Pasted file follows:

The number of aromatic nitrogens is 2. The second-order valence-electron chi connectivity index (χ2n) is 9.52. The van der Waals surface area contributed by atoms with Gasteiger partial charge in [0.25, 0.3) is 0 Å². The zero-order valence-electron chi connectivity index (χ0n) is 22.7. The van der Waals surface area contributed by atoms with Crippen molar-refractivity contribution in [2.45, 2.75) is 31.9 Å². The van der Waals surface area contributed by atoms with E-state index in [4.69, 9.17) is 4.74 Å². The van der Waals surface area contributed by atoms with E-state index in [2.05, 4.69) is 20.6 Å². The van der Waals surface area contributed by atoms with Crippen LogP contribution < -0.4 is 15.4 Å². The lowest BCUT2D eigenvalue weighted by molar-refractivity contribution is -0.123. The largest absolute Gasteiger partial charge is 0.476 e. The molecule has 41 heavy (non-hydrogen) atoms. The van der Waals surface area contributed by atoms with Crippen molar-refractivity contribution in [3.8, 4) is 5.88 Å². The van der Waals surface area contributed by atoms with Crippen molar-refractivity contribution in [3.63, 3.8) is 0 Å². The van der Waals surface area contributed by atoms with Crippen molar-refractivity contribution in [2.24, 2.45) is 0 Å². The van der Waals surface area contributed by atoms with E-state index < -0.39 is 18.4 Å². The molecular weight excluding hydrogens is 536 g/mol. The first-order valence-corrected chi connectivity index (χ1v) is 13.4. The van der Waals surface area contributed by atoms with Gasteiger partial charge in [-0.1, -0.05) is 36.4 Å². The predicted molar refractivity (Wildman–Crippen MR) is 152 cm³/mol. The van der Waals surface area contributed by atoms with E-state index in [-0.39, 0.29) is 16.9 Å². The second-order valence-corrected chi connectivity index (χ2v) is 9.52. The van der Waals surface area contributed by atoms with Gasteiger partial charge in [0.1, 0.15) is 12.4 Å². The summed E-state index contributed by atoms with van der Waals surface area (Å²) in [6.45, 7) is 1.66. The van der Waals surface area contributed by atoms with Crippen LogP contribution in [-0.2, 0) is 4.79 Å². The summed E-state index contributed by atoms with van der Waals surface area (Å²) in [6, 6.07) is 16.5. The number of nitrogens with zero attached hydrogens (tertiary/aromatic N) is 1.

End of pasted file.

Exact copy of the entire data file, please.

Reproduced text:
The number of aromatic nitrogens is 2. The second-order valence-electron chi connectivity index (χ2n) is 9.52. The van der Waals surface area contributed by atoms with Gasteiger partial charge in [0.25, 0.3) is 0 Å². The zero-order valence-electron chi connectivity index (χ0n) is 22.7. The van der Waals surface area contributed by atoms with Crippen molar-refractivity contribution in [2.45, 2.75) is 31.9 Å². The van der Waals surface area contributed by atoms with E-state index in [4.69, 9.17) is 4.74 Å². The van der Waals surface area contributed by atoms with E-state index in [2.05, 4.69) is 20.6 Å². The van der Waals surface area contributed by atoms with Crippen LogP contribution < -0.4 is 15.4 Å². The lowest BCUT2D eigenvalue weighted by molar-refractivity contribution is -0.123. The largest absolute Gasteiger partial charge is 0.476 e. The molecule has 41 heavy (non-hydrogen) atoms. The van der Waals surface area contributed by atoms with Crippen molar-refractivity contribution in [3.8, 4) is 5.88 Å². The van der Waals surface area contributed by atoms with Crippen molar-refractivity contribution in [3.63, 3.8) is 0 Å². The van der Waals surface area contributed by atoms with Crippen molar-refractivity contribution in [2.24, 2.45) is 0 Å². The van der Waals surface area contributed by atoms with E-state index < -0.39 is 18.4 Å². The molecular weight excluding hydrogens is 536 g/mol. The first-order valence-corrected chi connectivity index (χ1v) is 13.4. The van der Waals surface area contributed by atoms with Gasteiger partial charge in [-0.1, -0.05) is 36.4 Å². The predicted molar refractivity (Wildman–Crippen MR) is 152 cm³/mol. The van der Waals surface area contributed by atoms with E-state index in [-0.39, 0.29) is 16.9 Å². The second-order valence-corrected chi connectivity index (χ2v) is 9.52. The van der Waals surface area contributed by atoms with Gasteiger partial charge in [0.1, 0.15) is 12.4 Å². The summed E-state index contributed by atoms with van der Waals surface area (Å²) in [6.45, 7) is 1.66. The van der Waals surface area contributed by atoms with Crippen LogP contribution in [-0.2, 0) is 4.79 Å². The summed E-state index contributed by atoms with van der Waals surface area (Å²) in [6, 6.07) is 16.5. The number of nitrogens with zero attached hydrogens (tertiary/aromatic N) is 1.